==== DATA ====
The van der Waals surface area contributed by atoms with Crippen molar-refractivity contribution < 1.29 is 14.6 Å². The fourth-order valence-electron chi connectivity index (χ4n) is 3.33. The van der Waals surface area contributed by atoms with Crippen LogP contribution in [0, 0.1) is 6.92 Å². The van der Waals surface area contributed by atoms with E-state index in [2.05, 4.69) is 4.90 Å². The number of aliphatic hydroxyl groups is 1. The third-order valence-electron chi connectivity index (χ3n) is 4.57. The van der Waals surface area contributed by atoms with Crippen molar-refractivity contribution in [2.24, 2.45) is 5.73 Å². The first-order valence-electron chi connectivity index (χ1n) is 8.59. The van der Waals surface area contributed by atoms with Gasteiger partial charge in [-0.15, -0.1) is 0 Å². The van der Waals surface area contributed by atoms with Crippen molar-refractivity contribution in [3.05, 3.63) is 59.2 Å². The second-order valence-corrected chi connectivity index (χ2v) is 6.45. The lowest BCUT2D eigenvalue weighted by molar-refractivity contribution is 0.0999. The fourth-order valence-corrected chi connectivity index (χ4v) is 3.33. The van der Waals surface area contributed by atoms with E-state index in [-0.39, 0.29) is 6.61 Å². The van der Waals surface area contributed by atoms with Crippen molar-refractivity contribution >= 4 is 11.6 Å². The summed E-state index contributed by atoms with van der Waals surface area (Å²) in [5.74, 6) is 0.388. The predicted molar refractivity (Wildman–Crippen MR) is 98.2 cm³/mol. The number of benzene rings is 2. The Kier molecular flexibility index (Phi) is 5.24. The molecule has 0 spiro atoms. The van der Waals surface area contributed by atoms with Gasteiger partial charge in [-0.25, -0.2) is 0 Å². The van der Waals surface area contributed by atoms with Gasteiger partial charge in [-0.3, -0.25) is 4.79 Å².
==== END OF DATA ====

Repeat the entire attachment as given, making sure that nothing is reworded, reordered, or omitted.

The van der Waals surface area contributed by atoms with Crippen molar-refractivity contribution < 1.29 is 14.6 Å². The fourth-order valence-electron chi connectivity index (χ4n) is 3.33. The van der Waals surface area contributed by atoms with Crippen LogP contribution in [0, 0.1) is 6.92 Å². The van der Waals surface area contributed by atoms with E-state index in [2.05, 4.69) is 4.90 Å². The number of aliphatic hydroxyl groups is 1. The third-order valence-electron chi connectivity index (χ3n) is 4.57. The van der Waals surface area contributed by atoms with Crippen molar-refractivity contribution in [2.24, 2.45) is 5.73 Å². The first-order valence-electron chi connectivity index (χ1n) is 8.59. The van der Waals surface area contributed by atoms with Gasteiger partial charge in [-0.15, -0.1) is 0 Å². The van der Waals surface area contributed by atoms with Crippen molar-refractivity contribution in [3.05, 3.63) is 59.2 Å². The second-order valence-corrected chi connectivity index (χ2v) is 6.45. The lowest BCUT2D eigenvalue weighted by molar-refractivity contribution is 0.0999. The fourth-order valence-corrected chi connectivity index (χ4v) is 3.33. The van der Waals surface area contributed by atoms with E-state index in [-0.39, 0.29) is 6.61 Å². The van der Waals surface area contributed by atoms with Crippen molar-refractivity contribution >= 4 is 11.6 Å². The summed E-state index contributed by atoms with van der Waals surface area (Å²) in [5.74, 6) is 0.388. The predicted molar refractivity (Wildman–Crippen MR) is 98.2 cm³/mol. The number of benzene rings is 2. The Kier molecular flexibility index (Phi) is 5.24. The molecule has 0 spiro atoms. The van der Waals surface area contributed by atoms with Gasteiger partial charge in [-0.25, -0.2) is 0 Å². The van der Waals surface area contributed by atoms with Gasteiger partial charge in [-0.3, -0.25) is 4.79 Å².